via press release:
SMITHSONIAN CHANNEL OFFERS MONTHLONG TRIBUTE TO
BLACK HISTORY MONTH IN FEBRUARY
WASHINGTON, DC – (February 01, 2010) – Smithsonian Channel honors the legacy of African Americans all February long with programming dedicated to Black History Month. From Muhammad Ali to Louis Armstrong to Zora Neale Hurston, the contribution to our nation’s culture and history on behalf of Black Americans is immeasurable. Smithsonian Channel sheds light on some of those who have shaped our nation.
Smithsonian Channel Black History Month Programming:
SOUL OF A PEOPLE: WRITING AMERICA’S STORY – Tuesday, February 2 at 9pm ET/PT
This remarkable documentary explores one of the most controversial public assistance programs of the Great Depression. The Federal Writers Project was one of four arts programs created under the Works Progress Administration (WPA) of newly elected President Franklin D. Roosevelt. The project employed thousands of unemployed writers, including the future icons Richard Wright, Zora Neale Hurston and Ralph Ellison, to fan out across America, interview its citizens, and produce a portrait of the United States from the ground up, in a series of state travel guides. They captured a unique portrait of 1930’s Americana. But what began as a program to create guidebooks for every state ended up igniting a storm of controversy when writers sought out not only the triumphs of America, but also its tragedies.
SMITHSONIAN SPOTLIGHT: NATIONAL MUSEUM OF AFRICAN AMERICAN HISTORY –Tuesday, February 2 at 10:30pm ET/PT
The idea of establishing a museum dedicated to presenting and preserving the African American experience was first considered not long after the Civil War. It took well over a century, however, before Congress, in 2003, finally mandated the National Museum of African American History and Culture. The building isn't finished yet, but the first exhibit is already assembled – an extraordinary collection of photographs of this country’s most celebrated and influential African Americans. Museum director Dr. Lonnie Bunch discusses his efforts to not only design the museum, but to fill its shelves with objects, documents and artifacts that capture and reflect the African American experience.
SMITHSONIAN SPOTLIGHT: SCURLOCK STUDIO – Thursday, February 4 at 7:30pm ET/PT
Beginning in 1911, Addison Scurlock’s photographs portrayed African Americans in a way that wasn’t often seen. With the help of his two sons, George and Robert, the Scurlock Studio mastered the photographic portrait and captured the essence of Black Washington. Their portraits, photographs of weddings, graduations and families stand as a visual record of not only Washington, DC, but of African American culture. The Scurlocks created images to resist the racial stereotypes of their time and, in the process, produced truly fascinating art.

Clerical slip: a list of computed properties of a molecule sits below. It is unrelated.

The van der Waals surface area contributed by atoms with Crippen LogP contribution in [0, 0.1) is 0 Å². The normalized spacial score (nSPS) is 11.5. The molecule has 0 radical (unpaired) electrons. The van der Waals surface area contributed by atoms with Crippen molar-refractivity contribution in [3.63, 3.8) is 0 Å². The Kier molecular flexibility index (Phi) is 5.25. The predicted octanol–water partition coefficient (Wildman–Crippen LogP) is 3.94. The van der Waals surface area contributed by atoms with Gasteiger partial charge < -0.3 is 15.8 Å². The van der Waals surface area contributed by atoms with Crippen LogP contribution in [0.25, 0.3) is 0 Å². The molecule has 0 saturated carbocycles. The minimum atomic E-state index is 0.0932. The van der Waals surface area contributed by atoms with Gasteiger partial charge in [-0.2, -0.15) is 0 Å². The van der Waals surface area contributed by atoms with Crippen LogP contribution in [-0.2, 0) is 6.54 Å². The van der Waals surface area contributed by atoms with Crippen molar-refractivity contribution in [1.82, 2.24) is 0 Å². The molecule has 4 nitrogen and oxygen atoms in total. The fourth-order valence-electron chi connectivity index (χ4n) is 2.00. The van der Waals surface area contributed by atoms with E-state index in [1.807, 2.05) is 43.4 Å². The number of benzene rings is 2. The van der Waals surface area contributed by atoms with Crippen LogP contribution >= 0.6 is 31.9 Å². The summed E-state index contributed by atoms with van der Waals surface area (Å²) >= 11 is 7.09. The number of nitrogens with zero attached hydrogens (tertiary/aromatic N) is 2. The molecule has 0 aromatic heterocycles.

LIVES THAT CHANGED THE WORLD: NELSON MANDELA – Saturday, February 6 at 8pm ET/PT
Nelson Mandela spent 27 years in prison for standing up for what he believed in. Slowly, from the remote prison on South Africa’s Robben Island, he galvanized the world around his struggle to end apartheid. When Mandela was released from prison, he entered a world that had been profoundly shaped by his dream. Lives That Changed The World: Nelson Mandela tells the story of Nelson Mandela through the stories of nine people who were inspired by that dream, including F.W. DeKlerk, former Prime Minister of South Africa, and Mandela’s daughter, Zindzi, who continues her father’s legacy through her work with the children of South Africa.
LIVES THAT CHANGED THE WORLD: MUHAMMAD ALI - Saturday, February 6 at 9pm ET/PT
Muhammad Ali is considered one of the greatest athletes of all time. Lives That Changed the World: Muhammad Ali shows that he is also one of the most influential men of our era. This unique documentary tells the story of Ali through the human faces and voices of nine lives that he has inspired, including, his fight doctor, Ferdie Pacheco, and Etan Thomas, a professional basketball player and poet who was inspired by Ali to work for change.
SMITHSONIAN CHANNEL’S sound revolution: sounds of jazz - Premieres Monday, February 8 at 8pm ET/PT
Jazz was perhaps the first great American art form of the 20th Century. Award-winning actor Morgan Freeman tells the story of the first few decades of jazz, beginning at the mouth of the Mississippi, in the city widely acknowledged as its birthplace, New Orleans. He follows jazz’s journey from its origins as a mixture of African, Classical European and Blues; through the great Dixieland days of Louis Armstrong and King Oliver; to the swing and big band eras of Duke Ellington and Count Basie, when it became the most popular music in the country.
ABOUT SMITHSONIAN NETWORKS
Smithsonian Networks (SNI/SI Networks L.L.C.) is a joint venture between Showtime Networks Inc. and the Smithsonian Institution. It was formed to create new channels that showcase scientific, cultural and historical programming largely inspired by the assets of the Smithsonian Institution, the world’s largest museum complex. The network features original documentaries, short-subject explorations and innovative and groundbreaking programs highlighting America’s historical, cultural and scientific heritage. Visit them on the internet at www.smithsonianchannel.com.